Now how’s that for a choice to make?
For those of you who are new around here, I don’t have much in terms of consumer debt. That ball and chain was given the heave ho a year and 4 months ago. The money I borrowed to buy my car last November was similarly paid off in March of this year. I have a small (interest free) revolving balance on my credit card, and the behemoth: my mortgage.
I was one of the young and foolish crew years ago who put a little bit down on a long term balance; 6% on a 35 year amortization to be more specific. CMHC insurance ate up half of my downpayment (blech). I didn’t really think anything of it. Didn’t everyone have to pay mortgage insurance? I mean, 20% down payments were only something you had once you were in your 40′s and had already owned a couple houses, right?
Yeah, I know.
Either way, I had my home on my little patch of land. I had adjusted my mortgage to an accelerated biweekly payment, which ratcheted my amortization down a few years. I figured if I could handle that, then I’d be okay when I renewed for 30 years if the rate went up a percentage point or two.
Then the government stepped in and tightened things up a bit. Gone were the zero down 35 and 40 year mortgages. Now if you were buying a home you had to cough up a minimum of 5% (check!), and you could only amortize it over a maximum of 25 years.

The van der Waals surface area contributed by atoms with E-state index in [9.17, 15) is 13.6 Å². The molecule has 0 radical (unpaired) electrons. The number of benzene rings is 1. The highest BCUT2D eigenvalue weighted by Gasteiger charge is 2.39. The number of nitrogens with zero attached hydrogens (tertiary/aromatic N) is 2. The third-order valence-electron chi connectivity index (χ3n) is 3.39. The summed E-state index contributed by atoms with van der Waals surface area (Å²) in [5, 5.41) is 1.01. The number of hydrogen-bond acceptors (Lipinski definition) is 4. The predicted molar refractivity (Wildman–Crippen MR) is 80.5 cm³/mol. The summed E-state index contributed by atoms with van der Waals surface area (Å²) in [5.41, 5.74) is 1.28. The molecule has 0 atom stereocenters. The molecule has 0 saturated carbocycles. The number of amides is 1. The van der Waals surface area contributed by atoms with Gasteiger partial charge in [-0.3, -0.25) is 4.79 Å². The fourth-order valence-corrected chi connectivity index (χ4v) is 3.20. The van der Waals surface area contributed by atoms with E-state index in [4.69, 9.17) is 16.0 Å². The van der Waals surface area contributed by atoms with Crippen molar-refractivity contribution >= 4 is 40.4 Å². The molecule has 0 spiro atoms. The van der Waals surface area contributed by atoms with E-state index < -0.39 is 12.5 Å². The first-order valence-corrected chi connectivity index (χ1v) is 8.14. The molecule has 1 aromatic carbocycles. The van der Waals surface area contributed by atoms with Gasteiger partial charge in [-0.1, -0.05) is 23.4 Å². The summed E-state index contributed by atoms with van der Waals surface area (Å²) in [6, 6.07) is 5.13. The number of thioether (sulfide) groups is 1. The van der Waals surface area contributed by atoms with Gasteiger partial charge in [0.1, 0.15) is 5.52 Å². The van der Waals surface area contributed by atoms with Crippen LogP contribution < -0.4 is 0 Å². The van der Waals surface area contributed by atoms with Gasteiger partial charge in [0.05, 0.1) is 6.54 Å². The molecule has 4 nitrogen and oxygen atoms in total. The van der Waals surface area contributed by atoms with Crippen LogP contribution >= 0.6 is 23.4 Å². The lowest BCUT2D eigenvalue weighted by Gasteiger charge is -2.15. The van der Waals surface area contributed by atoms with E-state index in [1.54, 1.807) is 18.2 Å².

Last summer, a couple months after paying off my consumer debt, I ratcheted my biweekly mortgage payments up by 20%. This dropped my amortization down to approximately 20 years. If I could comfortably pay this amount, I figured I shouldn’t have a problem with either rate or amortization come renewal.
After a couple uncomfortable months of adjustment, I settled into my new repayment groove. It actually wasn’t too bad, and I enjoyed watching the balance of my mortgage drop faster than it had been previously.
I probably would have kept it up if it wasn’t for one fairly large, looming issue: too many of my assets are fixed. You see that Pac-Man shaped wedge on the chart below? You could say that it’s eating my net worth.
My home equity makes up almost 70% of my net worth, while my liquid assets make up less than 2%. From a liquidity standpoint that’s really scary. While I can accept that my net worth will rise and fall depending on external factors, that’s a pretty heavy asset allocation given to real estate right there. If I keep prioritizing it, its only going to get bigger.
So, I’m pulling the reins back on it a little bit. The additional money that was previously going to my mortgage is now going to be split between my cash and investments. I’m going to try it for a year and see how it goes. If I find that I’m lacking in the will power department, and the money ends up going to spending, I’ll reinstate the higher mortgage payments next summer. I’m mostly positive I’ll have the will power to put it where it needs to go though; I’ve done pretty well at moving money into my RRSPs on a consistent basis, and since I started my cash savings that’s been doing alright as well.
What does your net worth look like in terms of asset allocation? What do you think is optimal? If you were in this position, what would you do?
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